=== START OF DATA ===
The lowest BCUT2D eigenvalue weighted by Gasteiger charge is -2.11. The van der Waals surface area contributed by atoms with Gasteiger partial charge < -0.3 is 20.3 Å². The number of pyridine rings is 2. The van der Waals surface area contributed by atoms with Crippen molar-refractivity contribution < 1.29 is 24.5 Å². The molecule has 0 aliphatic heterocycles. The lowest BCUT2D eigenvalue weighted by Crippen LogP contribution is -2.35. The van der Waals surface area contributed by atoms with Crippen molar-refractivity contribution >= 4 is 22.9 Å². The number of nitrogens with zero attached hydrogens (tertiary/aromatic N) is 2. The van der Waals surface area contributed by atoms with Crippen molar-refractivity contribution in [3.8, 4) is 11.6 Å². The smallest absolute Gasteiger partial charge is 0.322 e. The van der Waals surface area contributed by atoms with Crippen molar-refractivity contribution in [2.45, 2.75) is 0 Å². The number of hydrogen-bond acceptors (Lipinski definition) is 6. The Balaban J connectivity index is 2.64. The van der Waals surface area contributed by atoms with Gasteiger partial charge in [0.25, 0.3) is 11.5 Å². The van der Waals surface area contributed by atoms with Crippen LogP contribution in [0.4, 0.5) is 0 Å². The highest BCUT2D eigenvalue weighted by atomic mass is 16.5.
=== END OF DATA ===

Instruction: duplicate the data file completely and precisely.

The lowest BCUT2D eigenvalue weighted by Gasteiger charge is -2.11. The van der Waals surface area contributed by atoms with Gasteiger partial charge < -0.3 is 20.3 Å². The number of pyridine rings is 2. The van der Waals surface area contributed by atoms with Crippen molar-refractivity contribution < 1.29 is 24.5 Å². The molecule has 0 aliphatic heterocycles. The lowest BCUT2D eigenvalue weighted by Crippen LogP contribution is -2.35. The van der Waals surface area contributed by atoms with Crippen molar-refractivity contribution >= 4 is 22.9 Å². The number of nitrogens with zero attached hydrogens (tertiary/aromatic N) is 2. The van der Waals surface area contributed by atoms with Crippen molar-refractivity contribution in [3.8, 4) is 11.6 Å². The smallest absolute Gasteiger partial charge is 0.322 e. The van der Waals surface area contributed by atoms with Crippen molar-refractivity contribution in [2.45, 2.75) is 0 Å². The number of hydrogen-bond acceptors (Lipinski definition) is 6. The Balaban J connectivity index is 2.64. The van der Waals surface area contributed by atoms with Gasteiger partial charge in [0.25, 0.3) is 11.5 Å². The van der Waals surface area contributed by atoms with Crippen LogP contribution in [0.4, 0.5) is 0 Å². The highest BCUT2D eigenvalue weighted by atomic mass is 16.5.